In 2001, Barone sold the Maxus Investment Group to Fifth Third Bank.[25] With that sale, Fifth Third Bank decided that they were not interested in Daley Securities[citation needed] which Maxus had purchased in 1992. Barone purchased Daley back and converted its operation into a Friends and Family office. By 2005, Daley's business began to grow and with the return of several Maxus Investment Group executives, Daley became the nucleus for the formation of The Ancora Group Inc., an investment management firm which Barone went on to become Chairman.[26]

In May 2008, Barone offered to invest $25 million in the Journal Register, owner of 22 daily and 346 non-daily newspapers in the Eastern United States if the Company and its bankers would agree to a restructuring of its debt.,.[27][28] Barone warned that without a restructuring, the Company was heading for bankruptcy. Journal Register rejected Barone's offer. In February 2009, Journal Register filed for bankruptcy for the first time.[29]

In March, 2013 Barone launched The Arch Eagle Group Inc.,[30] a provider of investment services to investment professionals such as hedge fund managers, investment advisors and other small broker-dealers. In 2011, he was elected Chairman of Mace Security International, a pepper spray products and personal protection company which he helped refinance.[31]

Investment philosophy[edit]

Barone's investment philosophy which has been developed over the last 45 years, is based on value investing. In the early 1970s, recalling several conversations with investor Warren Buffett, Barone concluded that several aspects of value are important to a transaction. According to Barone, these comprised branded products, pricing power, and free cash flow relative to market price. Investments in publicly traded corporations should only be made at corresponding values one would make if buying the whole company in a private transaction. According to Barone, volatility and uncertainty are good for creating investment opportunities, not a detriment. "When we see prices drop, that just means we're buying businesses at even less.".[32]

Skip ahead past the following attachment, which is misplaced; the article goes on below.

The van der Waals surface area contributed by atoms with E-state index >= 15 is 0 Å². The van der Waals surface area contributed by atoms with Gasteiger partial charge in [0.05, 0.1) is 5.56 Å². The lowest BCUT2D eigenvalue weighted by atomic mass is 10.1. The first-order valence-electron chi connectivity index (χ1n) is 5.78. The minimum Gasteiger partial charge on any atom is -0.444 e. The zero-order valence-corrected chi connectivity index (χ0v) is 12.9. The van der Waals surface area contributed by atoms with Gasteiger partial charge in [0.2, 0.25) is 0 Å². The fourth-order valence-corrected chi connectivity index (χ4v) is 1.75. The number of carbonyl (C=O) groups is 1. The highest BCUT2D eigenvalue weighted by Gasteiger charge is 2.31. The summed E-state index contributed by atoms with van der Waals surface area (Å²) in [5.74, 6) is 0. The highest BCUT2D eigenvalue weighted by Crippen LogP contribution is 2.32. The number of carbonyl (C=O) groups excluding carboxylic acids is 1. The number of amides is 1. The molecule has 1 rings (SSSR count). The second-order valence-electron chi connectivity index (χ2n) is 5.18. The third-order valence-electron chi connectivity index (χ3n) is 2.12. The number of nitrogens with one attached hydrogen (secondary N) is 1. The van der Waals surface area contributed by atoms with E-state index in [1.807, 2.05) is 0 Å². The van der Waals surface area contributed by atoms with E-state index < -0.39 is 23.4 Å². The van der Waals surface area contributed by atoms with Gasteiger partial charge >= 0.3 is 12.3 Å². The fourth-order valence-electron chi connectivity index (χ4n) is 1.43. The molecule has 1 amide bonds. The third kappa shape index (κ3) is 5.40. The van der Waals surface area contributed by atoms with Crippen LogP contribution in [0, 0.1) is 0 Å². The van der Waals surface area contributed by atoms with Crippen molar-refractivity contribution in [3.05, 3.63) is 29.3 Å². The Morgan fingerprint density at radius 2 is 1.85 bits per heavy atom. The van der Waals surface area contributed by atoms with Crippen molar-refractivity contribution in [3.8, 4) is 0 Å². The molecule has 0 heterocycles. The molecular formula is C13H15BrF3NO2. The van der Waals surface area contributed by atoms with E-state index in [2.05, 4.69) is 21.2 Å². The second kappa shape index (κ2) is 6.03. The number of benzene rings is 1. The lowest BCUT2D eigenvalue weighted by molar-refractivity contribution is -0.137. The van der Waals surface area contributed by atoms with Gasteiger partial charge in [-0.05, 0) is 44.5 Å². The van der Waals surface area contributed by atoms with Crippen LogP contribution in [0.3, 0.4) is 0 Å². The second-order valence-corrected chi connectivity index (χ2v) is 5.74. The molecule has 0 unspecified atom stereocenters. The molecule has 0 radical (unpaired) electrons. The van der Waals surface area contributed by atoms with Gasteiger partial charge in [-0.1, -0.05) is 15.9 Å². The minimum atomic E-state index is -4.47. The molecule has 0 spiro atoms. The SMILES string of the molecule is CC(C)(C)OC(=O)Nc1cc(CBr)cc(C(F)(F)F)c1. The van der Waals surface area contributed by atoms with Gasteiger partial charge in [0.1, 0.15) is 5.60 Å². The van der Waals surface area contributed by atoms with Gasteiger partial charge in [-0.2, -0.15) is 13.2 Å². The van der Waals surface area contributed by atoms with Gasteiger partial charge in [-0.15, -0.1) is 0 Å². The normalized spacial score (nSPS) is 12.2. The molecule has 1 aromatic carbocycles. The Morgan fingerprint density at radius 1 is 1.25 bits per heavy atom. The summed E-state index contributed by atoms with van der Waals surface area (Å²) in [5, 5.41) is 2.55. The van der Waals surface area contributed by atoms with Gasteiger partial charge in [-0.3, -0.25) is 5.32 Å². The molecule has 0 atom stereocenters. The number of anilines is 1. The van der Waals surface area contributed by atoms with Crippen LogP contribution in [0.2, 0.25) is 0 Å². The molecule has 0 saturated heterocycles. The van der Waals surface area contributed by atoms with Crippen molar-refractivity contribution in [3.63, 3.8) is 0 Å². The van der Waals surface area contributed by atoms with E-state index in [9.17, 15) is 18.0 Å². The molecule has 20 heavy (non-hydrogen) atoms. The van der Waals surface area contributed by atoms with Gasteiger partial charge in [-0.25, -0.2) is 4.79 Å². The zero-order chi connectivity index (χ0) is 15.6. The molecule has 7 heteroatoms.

Barone's investment history has been written about in Barron's,[33] The Wall Street Transcript,[32] New York Times,[34] and Individual Investor.[35]


In 2002, Barone joined the Board of the Cleveland State University Foundation. The Foundation works closely with Cleveland State's Office of University Advancement on fund raising projects.[36] In 2008, Barone became Chairman of the Cleveland State University Foundation.[37] In that same year, Barone became a community member of the Cleveland State University Board of Trustees.

In 2007, Barone was elected to the Board of Directors of The Stephan Company, a publicly traded manufacturer and distributor of haircare and skincare products.

In January 2008, Barone was elected to the Board of Directors of The Brentwood Foundation. The Brentwood Foundation, now part of the Cleveland Clinic Health Organization, was established in 1994 as a charitable trust dedicated to the promotion and advancement of medical education, clinical research, and community initiatives that impact health and wellness in the field of osteopathic medicine.[38]